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Ian Hunter, The Bell House, Brooklyn, NY: Welcome to Babylon March 30, 2012

Posted by Anton A in British music, Ian Hunter.
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Ian Hunter & The Rant Band traveled to Brooklyn tonight.  I could not help but heed the call.

 

 

 

 

 

 

They always deliver a splendid performance; tonight they seemed tighter than ever, perhaps an effect of their recent recording sessions for Ian’s new album.  Whatever the reason, they made the trip from Jersey worthwhile.

 

 

I entered the club literally as they were breaking into the opening song, All American Alien Boy.  It was nonstop music from there for four songs with Ian at the keys before he said a word to the audience; the band was rolling like a speeding train and the crowd in the sold-out room loved it.  Ian & The Rant Band play rock & roll like it was meant to be played, to my ears.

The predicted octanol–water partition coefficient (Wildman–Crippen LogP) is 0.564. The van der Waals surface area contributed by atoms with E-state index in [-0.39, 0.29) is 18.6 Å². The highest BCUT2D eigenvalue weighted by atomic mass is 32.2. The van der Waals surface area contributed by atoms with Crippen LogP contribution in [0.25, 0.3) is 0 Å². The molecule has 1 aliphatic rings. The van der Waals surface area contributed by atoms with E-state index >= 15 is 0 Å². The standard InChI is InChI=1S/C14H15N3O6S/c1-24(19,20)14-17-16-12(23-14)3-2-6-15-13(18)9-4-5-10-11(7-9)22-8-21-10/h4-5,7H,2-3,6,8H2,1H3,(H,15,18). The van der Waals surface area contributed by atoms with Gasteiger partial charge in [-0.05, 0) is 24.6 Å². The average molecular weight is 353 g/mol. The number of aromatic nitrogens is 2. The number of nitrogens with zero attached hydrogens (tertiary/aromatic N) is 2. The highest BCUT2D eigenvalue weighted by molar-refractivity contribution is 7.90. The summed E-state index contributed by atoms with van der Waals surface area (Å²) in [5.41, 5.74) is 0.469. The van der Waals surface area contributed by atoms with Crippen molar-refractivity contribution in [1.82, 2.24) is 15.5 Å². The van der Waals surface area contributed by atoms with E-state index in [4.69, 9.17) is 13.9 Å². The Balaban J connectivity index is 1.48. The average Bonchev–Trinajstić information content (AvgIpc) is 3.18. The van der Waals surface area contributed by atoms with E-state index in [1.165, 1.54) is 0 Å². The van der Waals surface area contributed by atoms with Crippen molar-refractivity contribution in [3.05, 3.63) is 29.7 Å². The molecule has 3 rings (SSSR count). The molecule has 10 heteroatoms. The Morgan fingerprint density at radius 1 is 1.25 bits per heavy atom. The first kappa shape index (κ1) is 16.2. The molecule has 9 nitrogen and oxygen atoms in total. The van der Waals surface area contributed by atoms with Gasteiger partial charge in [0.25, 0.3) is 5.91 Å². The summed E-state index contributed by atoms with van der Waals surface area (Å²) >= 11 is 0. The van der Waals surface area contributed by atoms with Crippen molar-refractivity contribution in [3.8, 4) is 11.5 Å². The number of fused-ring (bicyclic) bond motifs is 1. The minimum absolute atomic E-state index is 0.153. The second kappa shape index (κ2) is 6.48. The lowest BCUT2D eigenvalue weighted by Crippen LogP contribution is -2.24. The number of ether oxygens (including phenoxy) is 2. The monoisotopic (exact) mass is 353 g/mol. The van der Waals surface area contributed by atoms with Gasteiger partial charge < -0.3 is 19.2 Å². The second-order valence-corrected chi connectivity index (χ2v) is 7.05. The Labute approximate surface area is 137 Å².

The backing chorus for All The Young Dudes consisted of opener Graham Parker – I was sorry to have missed him due to tunnel traffic – Lisa Ronson, Tony Shanahan and Graham Maby.

 

 

 

 

 

The occasion for this special show was a sad one; it was a benefit for bassist Graham Maby, who recently lost his wife Mary to cancer and was left with a load of expenses.  Graham, from Joe Jackson’s band, played a tour with the Rant Band a few years ago when Paul Page couldn’t make it.

 

Ian has expressed his disapproval of publication of set lists when he is playing shows regularly; he feels that this removes the surprise factor for audiences who have yet to see his current set.  Normally I wouldn’t go against that wish.  However, in the middle of this show, Ian announced, “This is the last time we’re going to do some of these songs.  We’re going to wash them out.”  Presumably the set list will be shaken up and have songs from the new album the next time Ian goes on the road.  That being the case, I believe that the current set list should be preserved for the splendid construct it is, and I’m taking the liberty of setting it down in print.  I hope that he won’t mind.

All American Alien Boy, American Music, Just Another Night, Cleveland Rocks, Isolation, The Moon Upstairs, Once Bitten Twice Shy, Arms & Legs, Flowers, Alice, I Wish I Was Your Mother, Wash Us Away, When the Daylight Comes, Sweet Jane.